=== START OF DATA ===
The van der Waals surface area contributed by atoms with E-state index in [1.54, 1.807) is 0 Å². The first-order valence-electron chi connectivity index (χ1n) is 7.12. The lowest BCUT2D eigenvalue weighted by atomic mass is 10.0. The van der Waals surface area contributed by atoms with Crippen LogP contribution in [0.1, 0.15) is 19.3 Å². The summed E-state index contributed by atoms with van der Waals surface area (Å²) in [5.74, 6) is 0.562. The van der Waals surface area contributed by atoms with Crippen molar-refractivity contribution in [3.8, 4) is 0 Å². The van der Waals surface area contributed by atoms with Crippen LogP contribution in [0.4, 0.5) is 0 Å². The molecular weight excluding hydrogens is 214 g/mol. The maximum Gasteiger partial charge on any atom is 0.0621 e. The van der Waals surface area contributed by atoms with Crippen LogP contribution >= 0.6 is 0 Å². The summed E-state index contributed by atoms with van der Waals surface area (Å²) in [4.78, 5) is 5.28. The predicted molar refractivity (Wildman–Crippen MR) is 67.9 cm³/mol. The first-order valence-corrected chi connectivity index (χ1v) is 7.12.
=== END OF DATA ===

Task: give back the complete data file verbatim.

The van der Waals surface area contributed by atoms with E-state index in [1.54, 1.807) is 0 Å². The first-order valence-electron chi connectivity index (χ1n) is 7.12. The lowest BCUT2D eigenvalue weighted by atomic mass is 10.0. The van der Waals surface area contributed by atoms with Crippen LogP contribution in [0.1, 0.15) is 19.3 Å². The summed E-state index contributed by atoms with van der Waals surface area (Å²) in [5.74, 6) is 0.562. The van der Waals surface area contributed by atoms with Crippen molar-refractivity contribution in [3.8, 4) is 0 Å². The van der Waals surface area contributed by atoms with Crippen LogP contribution in [0.4, 0.5) is 0 Å². The molecular weight excluding hydrogens is 214 g/mol. The maximum Gasteiger partial charge on any atom is 0.0621 e. The van der Waals surface area contributed by atoms with Crippen LogP contribution >= 0.6 is 0 Å². The summed E-state index contributed by atoms with van der Waals surface area (Å²) in [4.78, 5) is 5.28. The predicted molar refractivity (Wildman–Crippen MR) is 67.9 cm³/mol. The first-order valence-corrected chi connectivity index (χ1v) is 7.12.